When I was a young boy, I loved Nonya kueh. I did not realise how lucky I was to be born in Penang and to grow up in that culture where so many races from faraway places mingled and inter-married. Nonya kueh is uniquely a product of the intertwined Malay-Chinese culture. To me, it is a wonderful symbol of good when different cultures are able to come together and become one. These snacks or desserts are usually sweet but some are savoury. Main ingredients include glutinous rice flour, tapioca flour or mung bean flour. I prefer any kueh with pandan, coconut (grated or milk or both), and gula melaka. I left Penang in 1977 at age 18. I was clueless about the Nonya. None of my friends stepped up to say they were Nonya. Hakka? Nonya? Ya, just Chinese folk with different dialects, I thought. Yes, Yes. I was that dumb. I was not inquisitive about races. It did not matter what we were – Malays and Indians, Chinese or mixed. We all looked the same, sounded the same. We were the same, and I was sure we all loved Nonya kueh! My mum’s youngest sister, Suleh Ahyi knew I loved Nonya kueh. I think after 1977, I have had Nonya kueh in Penang twice only and on both occasions, it was Suleh Ahyi who walked to the Tanjung Bungah market to buy them for me. That is an aunty’s love, see? Ahyi has beautiful deep-set eyes. Sparkling eyes, actually. She has unusually high cheek bones and a pointy nose. Her hair was especially jet black. Without a word of a lie, I dare say Ahyi was as beautiful as Audrey Hepburn. She used to walk real fast. In 1996, I was 38. Yet, I could hardly keep up with her as she weaved in and out of the market crowd with her rattan basket clutched safely in her V-shaped arm. Thank you, Ahyi. You were really sweet to remember I love those kueh. There is a church-goer here in the eastern suburbs who makes good Seri Muka and Kueh Talam. I do not know her, so the rare morsels of kueh I get here are from Little Sis. They are friends, which reminds me I should really befriend that church-goer. I need to secure a more reliable (constant) supply of kueh. Little Sis makes very good Seri Muka and Kueh Talam too, but she is not very reliable. Besides, her supply of fresh pandan leaves has dried up. We had a harsh winter, maybe she forgot to bring her portable greenhouse inside one night. See, at least she uses fresh pandan, which is almost impossible to get here. Any serious cook will use real ingredients. Fresh ingredients. It still irks me so much that the stalls in Petaling Jaya and Singapore that I bought my last few Nonya kuehs from dared to use fake pandan essence, and not the real juice from real leaves. It is simply outrageous that they tamper with real food. Quite wanton, I say.

Little Sis‘ Bubur Cha-Cha, a Nonya coconut milk dessert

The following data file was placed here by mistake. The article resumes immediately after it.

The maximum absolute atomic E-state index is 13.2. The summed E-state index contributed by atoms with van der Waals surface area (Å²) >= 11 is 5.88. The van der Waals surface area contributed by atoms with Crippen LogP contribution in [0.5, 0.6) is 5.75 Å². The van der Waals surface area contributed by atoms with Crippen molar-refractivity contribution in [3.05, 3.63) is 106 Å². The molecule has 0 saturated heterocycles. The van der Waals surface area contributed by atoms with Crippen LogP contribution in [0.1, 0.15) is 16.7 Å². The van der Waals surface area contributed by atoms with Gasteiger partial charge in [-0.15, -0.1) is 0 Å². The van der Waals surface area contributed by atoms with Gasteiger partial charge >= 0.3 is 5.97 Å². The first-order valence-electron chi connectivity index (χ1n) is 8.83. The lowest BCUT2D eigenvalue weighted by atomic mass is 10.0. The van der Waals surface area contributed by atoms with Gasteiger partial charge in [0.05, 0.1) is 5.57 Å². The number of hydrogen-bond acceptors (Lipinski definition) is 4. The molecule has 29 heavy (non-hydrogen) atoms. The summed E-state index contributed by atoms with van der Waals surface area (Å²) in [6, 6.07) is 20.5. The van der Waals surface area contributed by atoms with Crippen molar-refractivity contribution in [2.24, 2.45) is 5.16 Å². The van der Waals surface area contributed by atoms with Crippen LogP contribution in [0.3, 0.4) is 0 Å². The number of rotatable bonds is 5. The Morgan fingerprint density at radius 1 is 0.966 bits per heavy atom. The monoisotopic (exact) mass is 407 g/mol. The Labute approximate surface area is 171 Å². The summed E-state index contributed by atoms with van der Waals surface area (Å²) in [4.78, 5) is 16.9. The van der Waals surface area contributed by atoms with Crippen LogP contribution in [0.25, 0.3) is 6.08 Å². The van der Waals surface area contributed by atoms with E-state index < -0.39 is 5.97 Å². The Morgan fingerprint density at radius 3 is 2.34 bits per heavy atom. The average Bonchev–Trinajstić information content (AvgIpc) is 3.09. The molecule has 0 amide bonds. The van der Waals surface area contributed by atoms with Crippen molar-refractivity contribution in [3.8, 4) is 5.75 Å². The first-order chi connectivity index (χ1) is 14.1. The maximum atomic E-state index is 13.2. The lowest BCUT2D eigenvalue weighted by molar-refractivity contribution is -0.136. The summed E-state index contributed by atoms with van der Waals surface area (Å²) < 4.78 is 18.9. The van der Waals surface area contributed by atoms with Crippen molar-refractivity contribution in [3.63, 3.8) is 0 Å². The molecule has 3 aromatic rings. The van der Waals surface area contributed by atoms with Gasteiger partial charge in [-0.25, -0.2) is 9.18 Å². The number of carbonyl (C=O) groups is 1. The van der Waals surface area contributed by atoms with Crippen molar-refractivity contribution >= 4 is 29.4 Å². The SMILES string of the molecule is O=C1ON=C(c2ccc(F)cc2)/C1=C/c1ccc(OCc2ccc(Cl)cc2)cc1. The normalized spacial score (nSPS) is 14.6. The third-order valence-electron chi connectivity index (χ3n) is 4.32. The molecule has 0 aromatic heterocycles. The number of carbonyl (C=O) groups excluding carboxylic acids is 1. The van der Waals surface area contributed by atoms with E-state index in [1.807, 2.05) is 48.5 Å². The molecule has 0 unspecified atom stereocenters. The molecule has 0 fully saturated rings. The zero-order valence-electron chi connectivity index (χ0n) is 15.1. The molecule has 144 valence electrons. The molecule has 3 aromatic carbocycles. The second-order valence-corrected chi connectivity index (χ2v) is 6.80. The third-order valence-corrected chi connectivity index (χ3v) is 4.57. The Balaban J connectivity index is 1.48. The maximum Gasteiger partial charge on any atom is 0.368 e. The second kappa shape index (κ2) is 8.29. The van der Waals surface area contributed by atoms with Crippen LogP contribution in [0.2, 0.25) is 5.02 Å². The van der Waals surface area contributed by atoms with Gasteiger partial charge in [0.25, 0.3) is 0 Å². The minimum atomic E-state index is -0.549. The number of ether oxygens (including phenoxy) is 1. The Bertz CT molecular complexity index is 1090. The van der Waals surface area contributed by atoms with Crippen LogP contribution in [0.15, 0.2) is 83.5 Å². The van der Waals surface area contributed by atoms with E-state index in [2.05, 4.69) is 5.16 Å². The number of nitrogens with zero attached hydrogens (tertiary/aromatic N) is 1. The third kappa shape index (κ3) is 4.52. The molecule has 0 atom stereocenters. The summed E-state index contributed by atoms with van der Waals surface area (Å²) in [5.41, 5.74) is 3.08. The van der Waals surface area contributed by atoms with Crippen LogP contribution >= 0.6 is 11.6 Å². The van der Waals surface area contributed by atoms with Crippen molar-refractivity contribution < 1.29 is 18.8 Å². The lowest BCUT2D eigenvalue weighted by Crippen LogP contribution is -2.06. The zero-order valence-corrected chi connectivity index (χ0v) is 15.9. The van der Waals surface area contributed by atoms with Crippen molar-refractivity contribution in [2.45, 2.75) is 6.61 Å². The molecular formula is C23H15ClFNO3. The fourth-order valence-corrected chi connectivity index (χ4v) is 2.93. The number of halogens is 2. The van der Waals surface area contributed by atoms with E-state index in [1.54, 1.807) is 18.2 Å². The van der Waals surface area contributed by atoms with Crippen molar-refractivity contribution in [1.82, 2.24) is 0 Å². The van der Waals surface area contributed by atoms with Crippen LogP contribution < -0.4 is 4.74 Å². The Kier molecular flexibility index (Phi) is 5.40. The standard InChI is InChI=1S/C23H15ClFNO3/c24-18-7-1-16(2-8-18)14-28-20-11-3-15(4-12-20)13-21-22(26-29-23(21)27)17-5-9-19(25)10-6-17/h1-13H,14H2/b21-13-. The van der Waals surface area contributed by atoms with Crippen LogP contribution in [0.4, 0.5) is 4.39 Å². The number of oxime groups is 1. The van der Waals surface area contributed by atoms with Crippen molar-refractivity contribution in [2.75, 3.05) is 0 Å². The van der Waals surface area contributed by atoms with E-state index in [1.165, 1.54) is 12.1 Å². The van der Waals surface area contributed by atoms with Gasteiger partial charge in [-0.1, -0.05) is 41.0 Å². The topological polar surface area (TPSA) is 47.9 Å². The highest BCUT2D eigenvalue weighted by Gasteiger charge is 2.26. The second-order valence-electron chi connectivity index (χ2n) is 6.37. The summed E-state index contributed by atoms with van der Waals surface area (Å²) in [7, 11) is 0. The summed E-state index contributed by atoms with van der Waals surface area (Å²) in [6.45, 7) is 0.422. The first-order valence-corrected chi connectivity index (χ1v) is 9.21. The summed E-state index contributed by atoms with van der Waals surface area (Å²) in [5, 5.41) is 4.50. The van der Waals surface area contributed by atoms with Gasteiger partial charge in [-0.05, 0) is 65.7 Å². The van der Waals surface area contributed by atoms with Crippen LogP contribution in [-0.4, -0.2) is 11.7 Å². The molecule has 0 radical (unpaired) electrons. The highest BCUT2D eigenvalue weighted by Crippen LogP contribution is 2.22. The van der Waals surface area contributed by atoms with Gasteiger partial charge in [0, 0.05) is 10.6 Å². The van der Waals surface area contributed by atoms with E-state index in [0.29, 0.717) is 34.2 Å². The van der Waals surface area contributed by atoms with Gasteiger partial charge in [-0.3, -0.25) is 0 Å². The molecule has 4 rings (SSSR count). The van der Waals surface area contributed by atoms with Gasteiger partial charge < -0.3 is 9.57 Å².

Since I am on the topic of wanton vandalism, how can I not mention the wanton attack on America’s democracy this week? The bastion of democracy itself was under threat. Suppressed people in other nations used to look to America as their saviour of their democratic rights. That is a farce, America is not the hero for democracy anymore. The U.S. Capitol, the house where their Congress meets, was stormed by Trump supporters who were eager to overturn the peoples’ votes. It was another display of the dangers of what a strong belief system can unintentionally deliver. The journey of how democracy can lead to autocracy through the unyielding pursuit of democratic rights to personal freedoms. It is this great roar of the masses who violently demand their right to choose their leader that may in the end topple a democracy. Those rednecks believe their leader’s claims that they were robbed from a rigged election, despite the 50-plus lawsuits being thrown out by the courts due to absence of evidence and in some cases, due to the admissions by Trump’s own legal teams that there were no legal and factual basis to support their claims. They blindly placed their faith on an unworthy and contemptible bloke who only cares about himself. Blind faith has dire consequences when placed on the wrong person or deity. The FBI has posted rewards for the arrest and successful prosecution of the rioters and thugs. So far, the leader of the mob has avoided arrest. I am bemused that the FBI has not recognised Trump was the culprit who incited the mob. “Be there, will be wild!” he said two weeks ago. He told them they cannot take back their country with weakness. His personal lawyer addressed the rioters and told them to “have trial by combat.” One observation that won’t go away is why was the Capitol protected by so few cops? Everyone knew there would be a mass protest that day. White supremacists from all over the country in their tens of thousands at a street protest that their leader had urged them to be wild will not be there holding candles, right? The stark contrast vetted out by police against peaceful (Black) protesters during the Black Lives Matter demonstrations show how the rules of law and order apply differently if you were not white. Awful, a wanton suppression of their own people. A wanton attempt to steal the election by him, not from him. Under threat of being brought to justice for his major role in inciting the mob, Trump has finally agreed to a smooth, orderly and seamless transition of power. Many think he has conceded. But, his faithful mob thinks otherwise. They read between the lines and breathe a sigh of universal relief that their messiah has not conceded he lost. He has only agreed to a smooth transition of power (maybe, he meant in his second term). After all, didn’t he promise them “our incredible journey is only just beginning”? They want to believe him so badly they wantonly disregard the truth. Urghhlings. Yeah, Biden won. Hopefully, America too.